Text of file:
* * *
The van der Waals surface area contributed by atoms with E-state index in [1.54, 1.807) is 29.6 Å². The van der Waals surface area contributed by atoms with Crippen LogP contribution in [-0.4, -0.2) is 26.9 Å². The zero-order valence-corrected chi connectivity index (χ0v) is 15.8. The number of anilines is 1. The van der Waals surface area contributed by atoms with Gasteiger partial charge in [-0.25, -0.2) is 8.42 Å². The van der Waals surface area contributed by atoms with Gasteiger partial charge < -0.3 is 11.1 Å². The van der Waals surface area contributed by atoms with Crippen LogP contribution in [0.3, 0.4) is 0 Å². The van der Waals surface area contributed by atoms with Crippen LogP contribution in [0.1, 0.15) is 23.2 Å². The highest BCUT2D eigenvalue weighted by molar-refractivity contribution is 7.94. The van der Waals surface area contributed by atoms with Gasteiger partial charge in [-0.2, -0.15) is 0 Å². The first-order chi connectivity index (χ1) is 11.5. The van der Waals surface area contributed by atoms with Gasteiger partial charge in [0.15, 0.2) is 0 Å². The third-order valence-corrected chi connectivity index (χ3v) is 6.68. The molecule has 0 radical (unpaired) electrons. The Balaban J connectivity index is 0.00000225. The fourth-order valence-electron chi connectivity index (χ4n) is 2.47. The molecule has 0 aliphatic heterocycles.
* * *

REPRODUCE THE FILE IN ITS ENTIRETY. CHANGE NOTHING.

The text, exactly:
The van der Waals surface area contributed by atoms with E-state index in [1.54, 1.807) is 29.6 Å². The van der Waals surface area contributed by atoms with Crippen LogP contribution in [-0.4, -0.2) is 26.9 Å². The zero-order valence-corrected chi connectivity index (χ0v) is 15.8. The number of anilines is 1. The van der Waals surface area contributed by atoms with Gasteiger partial charge in [-0.25, -0.2) is 8.42 Å². The van der Waals surface area contributed by atoms with Gasteiger partial charge < -0.3 is 11.1 Å². The van der Waals surface area contributed by atoms with Crippen LogP contribution in [0.3, 0.4) is 0 Å². The van der Waals surface area contributed by atoms with Crippen LogP contribution in [0.1, 0.15) is 23.2 Å². The highest BCUT2D eigenvalue weighted by molar-refractivity contribution is 7.94. The van der Waals surface area contributed by atoms with Gasteiger partial charge in [-0.2, -0.15) is 0 Å². The first-order chi connectivity index (χ1) is 11.5. The van der Waals surface area contributed by atoms with Gasteiger partial charge in [0.15, 0.2) is 0 Å². The third-order valence-corrected chi connectivity index (χ3v) is 6.68. The molecule has 0 radical (unpaired) electrons. The Balaban J connectivity index is 0.00000225. The fourth-order valence-electron chi connectivity index (χ4n) is 2.47. The molecule has 0 aliphatic heterocycles.